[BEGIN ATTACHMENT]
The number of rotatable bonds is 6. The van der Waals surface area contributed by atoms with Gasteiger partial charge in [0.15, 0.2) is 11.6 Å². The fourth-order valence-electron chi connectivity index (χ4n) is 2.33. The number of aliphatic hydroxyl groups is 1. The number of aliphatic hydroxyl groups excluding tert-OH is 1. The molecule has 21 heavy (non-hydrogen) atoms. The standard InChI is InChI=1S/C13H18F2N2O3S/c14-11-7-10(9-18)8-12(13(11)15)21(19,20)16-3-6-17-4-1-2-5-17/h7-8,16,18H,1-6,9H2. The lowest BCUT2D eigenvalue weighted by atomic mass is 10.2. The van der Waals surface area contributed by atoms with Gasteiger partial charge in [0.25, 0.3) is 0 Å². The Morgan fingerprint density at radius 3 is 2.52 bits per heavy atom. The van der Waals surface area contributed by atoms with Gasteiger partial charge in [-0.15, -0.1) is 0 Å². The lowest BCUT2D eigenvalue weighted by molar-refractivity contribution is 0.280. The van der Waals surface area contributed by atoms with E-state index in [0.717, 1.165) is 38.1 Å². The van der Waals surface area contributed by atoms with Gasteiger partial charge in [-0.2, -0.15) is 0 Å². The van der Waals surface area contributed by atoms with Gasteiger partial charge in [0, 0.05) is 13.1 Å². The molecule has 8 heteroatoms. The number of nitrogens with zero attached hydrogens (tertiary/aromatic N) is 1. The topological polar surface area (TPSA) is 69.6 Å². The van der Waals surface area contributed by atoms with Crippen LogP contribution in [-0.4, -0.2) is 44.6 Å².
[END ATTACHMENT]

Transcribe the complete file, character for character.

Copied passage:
The number of rotatable bonds is 6. The van der Waals surface area contributed by atoms with Gasteiger partial charge in [0.15, 0.2) is 11.6 Å². The fourth-order valence-electron chi connectivity index (χ4n) is 2.33. The number of aliphatic hydroxyl groups is 1. The number of aliphatic hydroxyl groups excluding tert-OH is 1. The molecule has 21 heavy (non-hydrogen) atoms. The standard InChI is InChI=1S/C13H18F2N2O3S/c14-11-7-10(9-18)8-12(13(11)15)21(19,20)16-3-6-17-4-1-2-5-17/h7-8,16,18H,1-6,9H2. The lowest BCUT2D eigenvalue weighted by atomic mass is 10.2. The van der Waals surface area contributed by atoms with Gasteiger partial charge in [0.25, 0.3) is 0 Å². The Morgan fingerprint density at radius 3 is 2.52 bits per heavy atom. The van der Waals surface area contributed by atoms with Gasteiger partial charge in [-0.15, -0.1) is 0 Å². The lowest BCUT2D eigenvalue weighted by molar-refractivity contribution is 0.280. The van der Waals surface area contributed by atoms with E-state index in [0.717, 1.165) is 38.1 Å². The van der Waals surface area contributed by atoms with Gasteiger partial charge in [-0.2, -0.15) is 0 Å². The van der Waals surface area contributed by atoms with Gasteiger partial charge in [0, 0.05) is 13.1 Å². The molecule has 8 heteroatoms. The number of nitrogens with zero attached hydrogens (tertiary/aromatic N) is 1. The topological polar surface area (TPSA) is 69.6 Å². The van der Waals surface area contributed by atoms with Crippen LogP contribution in [-0.4, -0.2) is 44.6 Å².